New European Union Reduced VAT Rates Approved

Robert Pelletier
December 22, 2021

The EU Council approved a proposed directive to amend rules governing reduced VAT rates at the ECOFIN meeting held on 7 December 2021. The new rules grant EU Member States more options and flexibility in determining the reduced VAT rates to apply to certain goods and services through amendments to the EU VAT Directive.

New rules

Member States may apply a standard VAT rate above 15%. They can apply two reduced VAT rates as low as 5% for up to 24 items on an updated list of eligible goods and services and a lower rate for up to 7 items (once the directive becomes effective).

The new system will allow for a reduced rate, or exemption, on certain essential goods such as foodstuffs and medicines. The list of goods and services (Annex III of VAT Directive) to which all Member States can apply reduced VAT rates is updated and modernised. New products and services that aim to protect public health (e.g., personal protective equipment), are environmentally friendly (e.g., solar panels), and that support a modern digital transition will be eligible for a reduced rate (e.g., live streaming events).

The ability to apply reduced rates and exemptions has been removed for goods and services deemed detrimental to the environment and the EU’s climate change objectives. This includes phasing out reduced rates for fossil fuels and other greenhouse gas emitting goods by 2030 and chemical fertilisers and pesticides by 2032.

Making derogations and exemptions must end by 2032 for specific goods and services that are not justified by public policy objectives other than those supporting the EU’s climate action.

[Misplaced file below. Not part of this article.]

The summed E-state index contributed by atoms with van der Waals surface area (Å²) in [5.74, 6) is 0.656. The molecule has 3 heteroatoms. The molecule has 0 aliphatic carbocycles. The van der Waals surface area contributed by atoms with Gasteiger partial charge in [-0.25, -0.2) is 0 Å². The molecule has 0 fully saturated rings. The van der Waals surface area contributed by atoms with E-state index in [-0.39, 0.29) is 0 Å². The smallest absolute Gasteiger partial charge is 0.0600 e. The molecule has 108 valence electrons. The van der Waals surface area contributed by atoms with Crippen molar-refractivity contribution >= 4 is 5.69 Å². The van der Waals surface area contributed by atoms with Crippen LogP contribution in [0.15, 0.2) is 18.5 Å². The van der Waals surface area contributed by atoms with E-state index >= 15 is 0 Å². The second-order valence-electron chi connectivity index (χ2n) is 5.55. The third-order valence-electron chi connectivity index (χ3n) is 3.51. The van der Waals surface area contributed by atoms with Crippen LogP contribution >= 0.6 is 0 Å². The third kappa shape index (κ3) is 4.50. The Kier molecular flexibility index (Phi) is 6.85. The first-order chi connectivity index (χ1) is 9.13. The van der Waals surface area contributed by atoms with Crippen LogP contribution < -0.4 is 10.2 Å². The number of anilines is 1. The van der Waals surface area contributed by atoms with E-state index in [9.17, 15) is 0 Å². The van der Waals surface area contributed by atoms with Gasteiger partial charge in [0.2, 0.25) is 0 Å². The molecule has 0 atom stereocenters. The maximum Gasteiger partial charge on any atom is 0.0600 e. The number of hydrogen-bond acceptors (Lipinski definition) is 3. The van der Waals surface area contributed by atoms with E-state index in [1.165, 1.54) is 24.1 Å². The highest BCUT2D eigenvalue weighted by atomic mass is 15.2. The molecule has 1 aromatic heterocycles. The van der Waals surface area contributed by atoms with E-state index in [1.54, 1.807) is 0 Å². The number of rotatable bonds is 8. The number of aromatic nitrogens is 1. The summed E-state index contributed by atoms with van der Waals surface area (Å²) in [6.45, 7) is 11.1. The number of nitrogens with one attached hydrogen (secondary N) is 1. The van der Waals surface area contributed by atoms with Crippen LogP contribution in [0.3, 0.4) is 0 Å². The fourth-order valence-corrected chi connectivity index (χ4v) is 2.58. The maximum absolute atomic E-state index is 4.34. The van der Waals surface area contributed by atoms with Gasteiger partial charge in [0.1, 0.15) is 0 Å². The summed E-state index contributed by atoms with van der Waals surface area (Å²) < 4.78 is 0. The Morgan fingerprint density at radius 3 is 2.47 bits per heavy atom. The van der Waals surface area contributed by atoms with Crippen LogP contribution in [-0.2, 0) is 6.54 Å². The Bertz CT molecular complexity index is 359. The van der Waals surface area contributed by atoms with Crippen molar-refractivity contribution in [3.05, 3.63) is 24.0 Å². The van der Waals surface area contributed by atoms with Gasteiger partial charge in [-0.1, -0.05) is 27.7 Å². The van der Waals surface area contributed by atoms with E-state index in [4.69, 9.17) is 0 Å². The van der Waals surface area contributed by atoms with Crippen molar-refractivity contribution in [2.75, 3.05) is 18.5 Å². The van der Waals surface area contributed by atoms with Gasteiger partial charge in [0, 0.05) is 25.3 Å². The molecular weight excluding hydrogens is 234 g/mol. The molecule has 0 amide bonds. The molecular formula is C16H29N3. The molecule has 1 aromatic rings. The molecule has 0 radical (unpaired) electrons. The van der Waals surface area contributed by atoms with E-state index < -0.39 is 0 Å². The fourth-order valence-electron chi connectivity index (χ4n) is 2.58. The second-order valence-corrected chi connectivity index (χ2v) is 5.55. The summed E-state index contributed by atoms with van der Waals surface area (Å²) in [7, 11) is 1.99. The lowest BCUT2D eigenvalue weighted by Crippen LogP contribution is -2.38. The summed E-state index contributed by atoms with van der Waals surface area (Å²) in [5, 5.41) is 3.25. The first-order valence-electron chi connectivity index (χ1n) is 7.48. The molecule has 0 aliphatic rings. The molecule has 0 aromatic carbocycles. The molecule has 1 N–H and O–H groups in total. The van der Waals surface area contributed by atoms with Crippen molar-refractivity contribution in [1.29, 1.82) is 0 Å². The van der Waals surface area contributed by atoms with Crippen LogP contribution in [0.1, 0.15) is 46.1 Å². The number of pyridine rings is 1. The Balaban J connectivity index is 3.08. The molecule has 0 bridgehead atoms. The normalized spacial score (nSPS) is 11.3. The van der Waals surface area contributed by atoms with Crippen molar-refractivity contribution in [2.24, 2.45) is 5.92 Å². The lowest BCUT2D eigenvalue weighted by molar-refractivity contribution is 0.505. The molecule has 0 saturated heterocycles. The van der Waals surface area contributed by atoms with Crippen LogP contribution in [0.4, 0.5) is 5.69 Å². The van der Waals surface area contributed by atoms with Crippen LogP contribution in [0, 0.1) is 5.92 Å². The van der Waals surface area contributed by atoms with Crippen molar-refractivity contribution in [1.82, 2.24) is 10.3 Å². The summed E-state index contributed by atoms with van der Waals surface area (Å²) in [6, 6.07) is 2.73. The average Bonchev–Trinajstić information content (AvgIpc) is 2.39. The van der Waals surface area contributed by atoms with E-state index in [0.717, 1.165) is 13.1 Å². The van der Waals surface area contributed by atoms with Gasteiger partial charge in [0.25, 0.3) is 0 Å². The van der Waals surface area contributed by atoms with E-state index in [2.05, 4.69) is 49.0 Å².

Timeline

The rules will be sent to the European Parliament for consultation by March 2022. Once formally adopted, the legislation is effective 20 days after its publication in the Official Journal of the EU.

Certain provisions of the new system will apply from 1 January 2025:

  • Reduced rates and place of supply rules are available for admission or access to live streamed entertainment or sporting events and for the supply of works of art, collectors’ items and antiques listed in Annex IX.
  • Optional margin scheme for art dealers, will reduce the risk of double taxation for sales of works of art by applying reduced rates of the countries of origin.

Potential impact

The new system is an effort to harmonise the vast application of reduced rates across the EU. While intent on equality, it could create immediate complications for Member States with more VAT rates to strategically select and implement while also increasing the scope of VAT budgeting. Additional rate categories will inevitably fuel VAT litigation for tax authorities and the CJEU, and place administrative burdens and costs on businesses.

Following the ECOFIN meeting, Cyprus announced its intention to adjust VAT rates – particularly for products and services related to public health and the green and digitalization transition. More Member States are expected to weigh in on these changes.

You can find additional information on the council directive here.

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Author

Robert Pelletier

Robert Pelletier is a Junior Regulatory Counsel at Sovos Compliance. Within Sovos’ Regulatory Analysis function, Robert specializes on research and analysis of global VAT and GST. Robert received a B.A. magna cum laude in Legal Studies from Quinnipiac University and a J.D. cum laude from Suffolk University Law School. Robert is a member of the Massachusetts Bar.
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